RFTF has a data base which tells the name and date of death of every service member since October 12, 2000, and relates that member to specific locations. Lutz said that adds up to about “20,000 Hero deaths and some 500 unique days of death.”
Daily needs are for 20 overnight rooms, meals for about 30 people, and coordination with law enforcement officials. RFTF provides two RVs, a paramedic, and a supply truck. Some communities may wish to add a chase car.
New Mexicans interested in volunteering for or in donating to Run for the Fallen can do so on the RFTF website – http://runforthefallen.org
Museum of the American Military Family To Publish Korean War Novel
At its March Open House, The Museum of The American Military Family announced the acquisition of the novel, Battle Songs: A Story of the Korean War in Four Movements. Written by Author in Residence Paul Zolbrod, a retired Allegheny College English Professor now living in New Mexico, it will be published by the newly established MAMF Press this spring. It follows four draftees inducted from mining and farming communities in rural Western Pennsylvania to fight in Korea in the early nineteen fifties. There each must each must confront the absurdity of combat within the framework of hisown identity to understand a war that remains unresolved to this day.
Copies are expected to go on sale by early April, with all proceeds slated to help underwrite routine Museum operating expenses. This book comes on the heels of an earlier Museum publication, From the Frontlines to the Home Front, an anthology of reflections of deployment edited by Zolbrod and written by veterans themselves, as well as family members of those who served over a period covering World War II through the campaigns in Afghanistan and Iraq. Copies are being distributed without charge by way of a series of open discussions sponsored by the Museum thanks to a New Mexico Humanities Council grant. Or they will be available directly from the Museum in exchange for a donation.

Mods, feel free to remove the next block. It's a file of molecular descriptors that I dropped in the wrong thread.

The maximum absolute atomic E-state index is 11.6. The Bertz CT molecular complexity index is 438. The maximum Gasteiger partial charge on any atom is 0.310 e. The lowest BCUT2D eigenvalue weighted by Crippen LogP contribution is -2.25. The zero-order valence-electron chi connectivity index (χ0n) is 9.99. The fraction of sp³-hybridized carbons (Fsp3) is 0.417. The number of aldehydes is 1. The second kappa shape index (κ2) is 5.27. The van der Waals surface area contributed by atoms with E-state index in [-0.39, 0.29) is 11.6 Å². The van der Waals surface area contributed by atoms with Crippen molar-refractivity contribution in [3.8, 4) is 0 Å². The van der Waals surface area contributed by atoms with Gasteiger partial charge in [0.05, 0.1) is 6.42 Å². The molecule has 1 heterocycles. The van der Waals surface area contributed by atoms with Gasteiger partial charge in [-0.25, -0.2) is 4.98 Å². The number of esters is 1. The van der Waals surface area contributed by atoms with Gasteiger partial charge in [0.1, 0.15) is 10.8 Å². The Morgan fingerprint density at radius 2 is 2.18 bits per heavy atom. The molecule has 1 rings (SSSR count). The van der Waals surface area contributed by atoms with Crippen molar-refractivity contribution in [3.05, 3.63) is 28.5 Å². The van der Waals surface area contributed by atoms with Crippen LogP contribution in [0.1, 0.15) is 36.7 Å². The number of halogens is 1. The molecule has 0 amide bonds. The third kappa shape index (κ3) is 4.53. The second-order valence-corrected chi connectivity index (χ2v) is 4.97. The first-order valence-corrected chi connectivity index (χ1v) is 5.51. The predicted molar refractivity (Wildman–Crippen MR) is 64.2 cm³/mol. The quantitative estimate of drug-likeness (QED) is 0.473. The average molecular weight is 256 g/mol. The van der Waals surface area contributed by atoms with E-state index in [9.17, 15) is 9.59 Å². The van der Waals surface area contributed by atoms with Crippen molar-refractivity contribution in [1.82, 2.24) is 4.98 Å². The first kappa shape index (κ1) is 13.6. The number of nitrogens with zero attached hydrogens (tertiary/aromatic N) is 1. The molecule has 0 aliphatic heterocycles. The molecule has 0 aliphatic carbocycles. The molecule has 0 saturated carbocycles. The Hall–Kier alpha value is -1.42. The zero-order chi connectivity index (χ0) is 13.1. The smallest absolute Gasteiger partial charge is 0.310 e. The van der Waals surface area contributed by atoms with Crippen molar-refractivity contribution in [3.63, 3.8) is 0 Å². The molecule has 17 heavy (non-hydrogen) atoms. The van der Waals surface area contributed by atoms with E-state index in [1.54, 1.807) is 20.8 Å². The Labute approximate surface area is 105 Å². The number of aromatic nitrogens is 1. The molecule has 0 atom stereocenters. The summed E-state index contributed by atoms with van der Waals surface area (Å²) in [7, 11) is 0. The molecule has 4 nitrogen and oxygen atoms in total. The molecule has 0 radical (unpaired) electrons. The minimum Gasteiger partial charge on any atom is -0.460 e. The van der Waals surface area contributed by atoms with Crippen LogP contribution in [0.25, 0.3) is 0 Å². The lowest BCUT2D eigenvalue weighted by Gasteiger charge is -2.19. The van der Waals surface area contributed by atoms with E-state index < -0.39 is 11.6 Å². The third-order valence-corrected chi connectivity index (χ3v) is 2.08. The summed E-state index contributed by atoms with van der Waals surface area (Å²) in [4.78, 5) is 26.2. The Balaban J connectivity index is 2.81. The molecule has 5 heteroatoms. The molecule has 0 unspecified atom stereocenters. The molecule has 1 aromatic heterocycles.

Plans are underway for another Museum anthology, War Child: Lessons Learned from Growing Up in War, again, with a family perspective in keeping with the Museum’s mission. Those wishing to contribute a story of their own are invited to do so. It should express a child’s point of view but from all perspectives–service members who were still teen-agers when deployed; adults who as children grew up in a war zone; or children who had a parent or sibling serving in war. Submissions can be about the recent campaigns, Vietnam, the Korean War era, World War II, and all conflicts in between. All pieces should be from a child’s perspective and, if applicable, include a reflection or lesson learned from the experience.
The Museum would especially like to include stories from children and young adults whose parents are currently serving. A story can be as long or as short as the writer chooses. Just make it heartfelt, honest, and interesting. We are looking for stories of trial and triumph and loss–stories that illustrate the variety of events that impact on day-to-day family life in war times. Potential writers do not have to consider themselves accomplished writers to participate. Editorial services will be available to sharpen contributions when needed. Stories can be submitted online to email@example.com
The Museum of the American Military family is a non-profit organization with a national outreach headquartered in Tijeras, New Mexico.